sexta-feira, 14 de dezembro de 2007

Risky Business: A Tale of Two Giulianis

On the back of 9/11, Rudy Giuliani refashioned himself as a national hero, a top presidential candidate—and, through his consulting firm, Giuliani Partners, became a very wealthy man. But the questionable backgrounds of some of the firm’s clients make one wonder what Rudy wouldn’t do to make a buck. As Giuliani’s former crony Bernard Kerik faces trial, the author uncovers troubling signs of greed, poor judgment, and conflict of interest.

by Michael Shnayerson January 2008

Vanity Fair

Rudy Giuliani
Giuliani has failed to mention that certain policies
he champions would benefit clients of his firm.
Photographs by Nigel Parry/CPi.

On a late-spring day in 2001, Rudy Giuliani’s divorce lawyer stood on the steps of the New York State Supreme Court Building and told reporters the shocking truth. His client, the mayor of the city—beleaguered by an angry wife who wanted more money—had only $7,000 to his name.

Perhaps it wasn’t quite the truth. Just a year earlier, the mayor had $400,000 to $800,000 in pension and retirement funds due him, and now he had a $3 million book deal. Still, in New York City, what was that for a powerful man of 57? Not much.

Three months later came 9/11.

Whatever deal Donna Hanover finally struck to end her marriage, she must feel cheated, because Giuliani is now worth somewhere between $18 million and $70 million. A chunk of his personal fortune has come from giving speeches, month after month, for a standard fee of $100,000. Much of it, though, has been earned as founder and chief rainmaker of his consulting company, Giuliani Partners. Headquartered in a 24th-floor office overlooking Times Square, it has reportedly earned more than $100 million in the past six years.

That office is a cheery one, filled with sports mementos (a wooden seat from the old Yankee Stadium, a football signed by Jets legend Joe Namath), the accoutrements of the ex-mayor’s passions (among them a beautiful wooden humidor for expensive cigars), and, on almost every flat surface, silver-framed photographs of his 53-year-old third wife, Judith Nathan. On his wooden desk sits a little sign with the inscription i’m responsible. It was here, over these last six years, that Giuliani placed calls to make things happen for his clients—many of them engaged in some aspect of the security industry that boomed as a direct result of 9/11.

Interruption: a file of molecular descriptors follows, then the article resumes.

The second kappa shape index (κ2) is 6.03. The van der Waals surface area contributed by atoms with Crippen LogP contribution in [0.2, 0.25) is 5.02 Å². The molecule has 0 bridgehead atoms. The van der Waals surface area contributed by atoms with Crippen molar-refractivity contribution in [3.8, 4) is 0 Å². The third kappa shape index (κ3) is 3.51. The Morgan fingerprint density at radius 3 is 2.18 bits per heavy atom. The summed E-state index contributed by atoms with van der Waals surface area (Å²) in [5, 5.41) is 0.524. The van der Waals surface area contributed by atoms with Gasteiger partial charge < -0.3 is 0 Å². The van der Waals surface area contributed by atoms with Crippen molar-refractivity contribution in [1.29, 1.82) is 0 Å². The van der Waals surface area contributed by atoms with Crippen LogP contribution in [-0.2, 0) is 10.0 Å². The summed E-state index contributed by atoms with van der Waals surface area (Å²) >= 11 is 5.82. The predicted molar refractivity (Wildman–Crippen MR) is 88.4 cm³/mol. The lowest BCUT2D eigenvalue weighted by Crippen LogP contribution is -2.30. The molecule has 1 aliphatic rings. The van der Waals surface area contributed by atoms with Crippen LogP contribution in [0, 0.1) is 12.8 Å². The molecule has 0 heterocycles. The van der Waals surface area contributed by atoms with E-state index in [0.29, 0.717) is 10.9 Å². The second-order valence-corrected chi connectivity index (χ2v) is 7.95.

Rudy Giuliani

Giuliani’s firm capitalizes on his 9/11 experience by specializing in security technologies.

These days Giuliani’s office sits mostly empty as he canvasses the country for money and votes in his bid to become the Republican nominee for president in 2008. Is he even still working for Giuliani Partners? It’s a relevant question, because if he isn’t—and, really, how could he be in these busy weeks of campaigning before the first Republican presidential primaries?—then he shouldn’t be drawing a salary from the firm. According to a former top Federal Election Commission official, that would be a breach of election law: the firm would in effect be making undeclared campaign contributions.

The answer, from Giuliani Partners C.E.O. Mike Hess, is that “Rudy is no longer involved in the day-to-day operations of Giuliani Partners. He maintains his ownership interest.” To the point of whether Giuliani is still earning money from Giuliani Partners, the answer seems a bit delphic, especially after a Washington Post article from October 30, in which Giuliani Partners spokeswoman Sunny Mindel described Giuliani as still working part-time for the company.

To anyone who has followed Giuliani’s meteoric rise in business, that dodge is unsurprising. There are, it seems, at least two Rudolph Giulianis. One is the crusading former U.S. attorney and 9/11-bedecked ex-mayor of New York, cloaked in the six core values prominently featured on Giuliani Partners’ Web site: Integrity. Optimism. Courage. Preparedness. Communication. Accountability.

The other Rudy Giuliani is the one who has brazenly built a business on his 9/11 fame. Some of his clients have been large, established companies, such as Aon, the global risk-management firm that lost 175 people in the World Trade Center attack; Entergy, which operates nuclear power plants; and Delta Airlines and U.S. Airways. But a number have been scrappy little penny-stock start-ups, one of them backed by an S.E.C.-disciplined stock swindler. These are the players who have needed Giuliani most, to promote them, to open doors for them in government or business, or merely to lend them his name, at a very high price, so they can boost their stock or get bought by bigger fish. In doing business with these companies, Giuliani has sometimes created at least an appearance of poor judgment, or greed, or both. But if the crusading ex–U.S. attorney understands the importance of appearances, the other Rudy Giuliani seems oblivious to them.


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